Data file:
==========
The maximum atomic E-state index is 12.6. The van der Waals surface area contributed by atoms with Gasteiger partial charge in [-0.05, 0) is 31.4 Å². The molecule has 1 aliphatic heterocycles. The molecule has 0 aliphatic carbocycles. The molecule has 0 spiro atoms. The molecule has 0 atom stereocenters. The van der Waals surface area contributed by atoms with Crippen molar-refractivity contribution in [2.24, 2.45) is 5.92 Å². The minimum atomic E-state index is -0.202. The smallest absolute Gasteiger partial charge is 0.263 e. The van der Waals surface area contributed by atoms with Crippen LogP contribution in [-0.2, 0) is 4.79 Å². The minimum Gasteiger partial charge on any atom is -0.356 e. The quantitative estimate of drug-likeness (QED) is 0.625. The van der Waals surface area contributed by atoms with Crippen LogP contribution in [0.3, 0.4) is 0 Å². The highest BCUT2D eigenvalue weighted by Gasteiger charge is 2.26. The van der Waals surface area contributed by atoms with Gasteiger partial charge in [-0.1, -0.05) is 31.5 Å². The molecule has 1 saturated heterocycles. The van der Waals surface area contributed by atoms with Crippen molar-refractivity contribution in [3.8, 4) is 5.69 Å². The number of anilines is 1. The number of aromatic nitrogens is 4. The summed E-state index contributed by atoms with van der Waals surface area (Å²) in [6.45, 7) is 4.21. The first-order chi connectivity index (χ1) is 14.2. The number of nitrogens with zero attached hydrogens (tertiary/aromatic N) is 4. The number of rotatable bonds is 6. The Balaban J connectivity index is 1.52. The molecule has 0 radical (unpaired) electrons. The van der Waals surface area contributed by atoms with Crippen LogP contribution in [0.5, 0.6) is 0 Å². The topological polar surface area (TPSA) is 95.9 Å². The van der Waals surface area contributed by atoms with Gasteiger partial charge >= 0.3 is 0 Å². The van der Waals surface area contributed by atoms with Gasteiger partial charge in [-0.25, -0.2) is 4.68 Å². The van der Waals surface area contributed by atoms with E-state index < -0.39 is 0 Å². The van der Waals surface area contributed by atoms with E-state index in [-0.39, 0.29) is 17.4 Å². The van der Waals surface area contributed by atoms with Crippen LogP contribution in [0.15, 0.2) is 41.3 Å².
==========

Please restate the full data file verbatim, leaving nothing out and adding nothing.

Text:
The maximum atomic E-state index is 12.6. The van der Waals surface area contributed by atoms with Gasteiger partial charge in [-0.05, 0) is 31.4 Å². The molecule has 1 aliphatic heterocycles. The molecule has 0 aliphatic carbocycles. The molecule has 0 spiro atoms. The molecule has 0 atom stereocenters. The van der Waals surface area contributed by atoms with Crippen molar-refractivity contribution in [2.24, 2.45) is 5.92 Å². The minimum atomic E-state index is -0.202. The smallest absolute Gasteiger partial charge is 0.263 e. The van der Waals surface area contributed by atoms with Crippen LogP contribution in [-0.2, 0) is 4.79 Å². The minimum Gasteiger partial charge on any atom is -0.356 e. The quantitative estimate of drug-likeness (QED) is 0.625. The van der Waals surface area contributed by atoms with Crippen LogP contribution in [0.3, 0.4) is 0 Å². The highest BCUT2D eigenvalue weighted by Gasteiger charge is 2.26. The van der Waals surface area contributed by atoms with Gasteiger partial charge in [-0.1, -0.05) is 31.5 Å². The molecule has 1 saturated heterocycles. The van der Waals surface area contributed by atoms with Crippen molar-refractivity contribution in [3.8, 4) is 5.69 Å². The number of anilines is 1. The number of aromatic nitrogens is 4. The summed E-state index contributed by atoms with van der Waals surface area (Å²) in [6.45, 7) is 4.21. The first-order chi connectivity index (χ1) is 14.2. The number of nitrogens with zero attached hydrogens (tertiary/aromatic N) is 4. The number of rotatable bonds is 6. The Balaban J connectivity index is 1.52. The molecule has 0 radical (unpaired) electrons. The van der Waals surface area contributed by atoms with Crippen LogP contribution in [0.5, 0.6) is 0 Å². The topological polar surface area (TPSA) is 95.9 Å². The van der Waals surface area contributed by atoms with Gasteiger partial charge >= 0.3 is 0 Å². The van der Waals surface area contributed by atoms with Gasteiger partial charge in [-0.25, -0.2) is 4.68 Å². The van der Waals surface area contributed by atoms with E-state index < -0.39 is 0 Å². The van der Waals surface area contributed by atoms with E-state index in [-0.39, 0.29) is 17.4 Å². The van der Waals surface area contributed by atoms with Crippen LogP contribution in [0.15, 0.2) is 41.3 Å².